• Enhances Partnership Among the Stakeholders: Watershed management planning results in enhanced partnership among all the stakeholders in the watershed which is essential for the successful management of the land and water resources.
    • It is also an efficient way to prioritize the implementation of watershed management plans in times when resources may be limited.
  • Inclusive Growth: Inclusive growth refers to economic growth that is distributed fairly across society and creates opportunities for all. Watershed management is key for sustainable and inclusive growth.
    • For instance, in drought-prone rainfed areas watershed management has shown the potential of doubling the agricultural productivity and assisting the rural families through increased water availability and diversifying the cropping and farming systems resulting in diversified sources of income.

Issues Faced by Watershed Management Programmes

  • Project Related Issues: Factors such as outdated approaches, poor project design, inadequate and/or unsustained financial resources, very short time frames for project interventions and a lack of adequate understanding of the linkages between upland and lowland areas have contributed to under-achievement of watershed management programmes.
  • Lack of Support from Legislations: Although broad environmental policies are in place in many countries, generally no attention is given to the development of watershed management policies.
    • The lack or inadequate national policies, strategies and action plans are recognised as principal constraints to implementing sustainable watershed management programmes.
  • Weak Institutional Base: Near-collapse of watershed-based institutions once these programmes are completed has been observed, as the inputs they received are often inadequate to sustain the institutional base.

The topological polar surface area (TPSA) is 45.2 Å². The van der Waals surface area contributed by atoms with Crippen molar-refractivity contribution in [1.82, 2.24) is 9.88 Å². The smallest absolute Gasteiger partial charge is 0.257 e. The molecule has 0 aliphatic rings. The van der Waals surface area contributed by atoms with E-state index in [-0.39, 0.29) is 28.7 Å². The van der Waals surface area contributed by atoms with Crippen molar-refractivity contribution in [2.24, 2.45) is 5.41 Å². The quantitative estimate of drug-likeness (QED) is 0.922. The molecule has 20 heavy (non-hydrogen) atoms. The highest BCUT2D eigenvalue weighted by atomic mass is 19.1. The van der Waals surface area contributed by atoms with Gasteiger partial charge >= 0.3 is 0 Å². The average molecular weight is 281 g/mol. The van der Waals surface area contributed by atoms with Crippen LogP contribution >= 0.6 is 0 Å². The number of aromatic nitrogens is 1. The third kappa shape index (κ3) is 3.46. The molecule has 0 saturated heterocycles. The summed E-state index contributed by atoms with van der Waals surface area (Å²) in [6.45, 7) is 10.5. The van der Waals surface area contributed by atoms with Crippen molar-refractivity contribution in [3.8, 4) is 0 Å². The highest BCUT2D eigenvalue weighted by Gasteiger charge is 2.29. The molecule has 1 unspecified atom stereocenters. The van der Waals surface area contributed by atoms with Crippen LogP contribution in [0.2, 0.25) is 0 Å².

• Similarly, Self Help Groups are not properly integrated into the watershed programmes.
    • The nature of the institutional base influences the sustainability of the natural resources, ability of the communities to diversify and access support from different programmes.
  • Programmes Non-Inclusive of Reserved Forestlands: Inclusion of reserve forestlands into watershed development plans and creation of entitlements over the forest produce is not yet a part of watershed development programmes.
    • Absence of an agreement between forest department and rural development department on operational aspects is a critical bottleneck.

Way Forward

  • Build Local Partnerships: Development of local partnerships leads to greater awareness and support from the general public.
    • Aware individuals often become more involved in decision-making, protection and restoration efforts.
    • Such involvement builds a sense of community, helps reduce conflicts and increases commitment to the actions necessary to meet environmental goals.
  • Determine Priorities for Action: Watershed management planning should also determine what the opportunities are to reduce pollution or address other pressing environmental issues, prioritize those opportunities, and identify a time frame for accomplishing pollution reduction and resource and habitat improvements.
    • Those issues that pose the greatest risk to human health or particular resources might be given the highest priority for control and reduction.
  • Conduct Educational Programs: The degree of public education and participation in the planning process can greatly influence the success of watershed management.
    • There are many ways to involve and educate the public in watershed management; formation of citizen review groups and advisory committees can gain public support from the watershed.
  • Effective Implementation and Follow-Up: The watershed planning process should be implemented in a dynamic and adaptive manner.
    • Long-term monitoring of watershed resources and their response to implementation actions identified in the plan is vital.